- a member of any of the dominant groups of South American Indian peoples who established an empire in Peru prior to the Spanish conquest.
- a ruler or member of the royal family in the Incan empire.
Origin of Inca
1585–95; < Spanish < Quechua inka ruler of the Inca state
Dictionary.com Unabridged Based on the Random House Unabridged Dictionary, © Random House, Inc. 2018
Examples from the Web for inca
How did the Inca get giant blocks of stone up mountains 500 years ago without the use of wheels?The Real-Life Raiders of the Lost Ark
November 14, 2014
Especially when the leader in question is that Inca of Incas, the president of the United States.What the Rest of the World Thinks of America’s Shutdown
October 3, 2013
Among the Inca, quinoa was known as “chisaya mama” or “the mother grain,” and was treated with ritual ceremony.The Perfect Quinoa
February 2, 2010
The Inca enters with Yma Sumac, followed by the whole strength of the company.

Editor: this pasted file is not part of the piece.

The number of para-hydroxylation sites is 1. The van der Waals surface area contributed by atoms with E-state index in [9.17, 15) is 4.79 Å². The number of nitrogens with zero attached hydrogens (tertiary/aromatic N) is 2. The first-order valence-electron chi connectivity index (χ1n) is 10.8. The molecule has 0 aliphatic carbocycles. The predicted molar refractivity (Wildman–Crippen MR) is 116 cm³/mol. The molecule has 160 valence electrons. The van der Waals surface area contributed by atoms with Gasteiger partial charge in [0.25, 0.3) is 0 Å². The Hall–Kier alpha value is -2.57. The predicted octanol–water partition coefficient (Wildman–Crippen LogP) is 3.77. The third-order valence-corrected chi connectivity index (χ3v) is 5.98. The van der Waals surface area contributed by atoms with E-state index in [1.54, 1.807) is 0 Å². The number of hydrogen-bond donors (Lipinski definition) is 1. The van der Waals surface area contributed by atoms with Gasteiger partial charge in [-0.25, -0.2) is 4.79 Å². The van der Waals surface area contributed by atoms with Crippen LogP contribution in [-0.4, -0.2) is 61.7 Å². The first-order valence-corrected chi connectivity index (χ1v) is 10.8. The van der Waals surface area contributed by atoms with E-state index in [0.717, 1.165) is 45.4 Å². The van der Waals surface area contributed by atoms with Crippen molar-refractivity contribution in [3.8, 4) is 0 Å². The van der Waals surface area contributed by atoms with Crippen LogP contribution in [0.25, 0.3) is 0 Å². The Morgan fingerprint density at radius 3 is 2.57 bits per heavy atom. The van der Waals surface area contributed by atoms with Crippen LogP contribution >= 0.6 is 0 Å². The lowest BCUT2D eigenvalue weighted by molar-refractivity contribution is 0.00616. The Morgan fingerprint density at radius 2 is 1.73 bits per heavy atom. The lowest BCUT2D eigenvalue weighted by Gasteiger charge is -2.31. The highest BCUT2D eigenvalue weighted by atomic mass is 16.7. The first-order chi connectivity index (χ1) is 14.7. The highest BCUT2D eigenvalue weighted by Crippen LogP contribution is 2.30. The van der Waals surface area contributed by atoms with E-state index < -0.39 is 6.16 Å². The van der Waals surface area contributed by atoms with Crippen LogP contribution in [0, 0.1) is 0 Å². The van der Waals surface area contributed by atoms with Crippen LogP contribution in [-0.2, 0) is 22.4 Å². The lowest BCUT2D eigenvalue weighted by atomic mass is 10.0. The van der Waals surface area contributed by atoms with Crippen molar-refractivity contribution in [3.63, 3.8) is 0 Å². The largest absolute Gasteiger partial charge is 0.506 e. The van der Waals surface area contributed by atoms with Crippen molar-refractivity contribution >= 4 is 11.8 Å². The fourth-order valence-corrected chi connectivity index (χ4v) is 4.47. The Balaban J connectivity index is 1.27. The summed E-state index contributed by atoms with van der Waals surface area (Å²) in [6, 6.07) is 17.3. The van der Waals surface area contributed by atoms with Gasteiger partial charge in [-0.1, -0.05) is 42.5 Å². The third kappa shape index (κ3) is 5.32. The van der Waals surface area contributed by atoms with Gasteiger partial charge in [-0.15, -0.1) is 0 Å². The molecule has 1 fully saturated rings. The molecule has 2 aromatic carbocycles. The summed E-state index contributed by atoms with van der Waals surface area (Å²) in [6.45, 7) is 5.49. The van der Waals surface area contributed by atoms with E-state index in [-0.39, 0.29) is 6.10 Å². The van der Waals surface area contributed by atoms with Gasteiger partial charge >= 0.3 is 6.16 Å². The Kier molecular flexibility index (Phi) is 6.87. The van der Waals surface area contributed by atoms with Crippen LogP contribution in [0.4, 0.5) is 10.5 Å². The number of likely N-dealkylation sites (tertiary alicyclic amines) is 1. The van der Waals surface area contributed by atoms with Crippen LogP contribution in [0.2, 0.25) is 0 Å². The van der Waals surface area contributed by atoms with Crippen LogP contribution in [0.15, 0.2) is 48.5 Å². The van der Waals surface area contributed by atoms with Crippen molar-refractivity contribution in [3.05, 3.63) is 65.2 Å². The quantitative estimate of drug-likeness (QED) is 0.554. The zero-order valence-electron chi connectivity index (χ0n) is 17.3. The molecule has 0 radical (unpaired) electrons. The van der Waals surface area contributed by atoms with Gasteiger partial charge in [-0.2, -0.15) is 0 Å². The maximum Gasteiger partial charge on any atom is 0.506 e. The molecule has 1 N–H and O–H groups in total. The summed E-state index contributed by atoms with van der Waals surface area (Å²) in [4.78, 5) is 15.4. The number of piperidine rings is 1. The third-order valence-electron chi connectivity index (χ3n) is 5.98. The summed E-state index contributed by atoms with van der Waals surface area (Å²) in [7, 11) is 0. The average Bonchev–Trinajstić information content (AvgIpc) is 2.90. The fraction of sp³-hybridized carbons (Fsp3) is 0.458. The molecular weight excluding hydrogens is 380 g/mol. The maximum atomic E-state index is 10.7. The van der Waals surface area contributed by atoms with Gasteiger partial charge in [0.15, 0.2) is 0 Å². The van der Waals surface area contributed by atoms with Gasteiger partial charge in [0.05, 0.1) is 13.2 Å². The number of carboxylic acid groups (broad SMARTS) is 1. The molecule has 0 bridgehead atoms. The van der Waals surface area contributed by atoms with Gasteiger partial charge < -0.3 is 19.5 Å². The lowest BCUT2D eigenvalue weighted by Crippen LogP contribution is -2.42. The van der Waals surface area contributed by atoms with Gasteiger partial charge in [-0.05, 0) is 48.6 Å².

In a soliloquy he declares himself the implacable enemy of Cuzco and the Inca.
The Inca indulges in extravagant expressions of love for his daughter.
She proves to be the sister of the Inca and the wife of Ollantay.
He was quite confident that the Inca was trying to lure them on to their ruin.Ferdinand De Soto, The Discoverer of the Mississippi
John S. C. Abbott
- a member of a South American Indian people whose great empire centred on Peru lasted from about 1100 ad to the Spanish conquest in the early 1530s and is famed for its complex culture
- the ruler or king of this empire or any member of his family
- the language of the IncasSee also Quechua
C16: from Spanish, from Quechua inka king
Collins English Dictionary - Complete & Unabridged 2012 Digital Edition © William Collins Sons & Co. Ltd. 1979, 1986 © HarperCollins Publishers 1998, 2000, 2003, 2005, 2006, 2007, 2009, 2012
Word Origin and History for inca
1590s, from Spanish Inga (1520s), from Quechea Inca, literally "lord, king." Technically, only of the high Inca, but it was used widely for "man of royal blood."
Online Etymology Dictionary, © 2010 Douglas Harper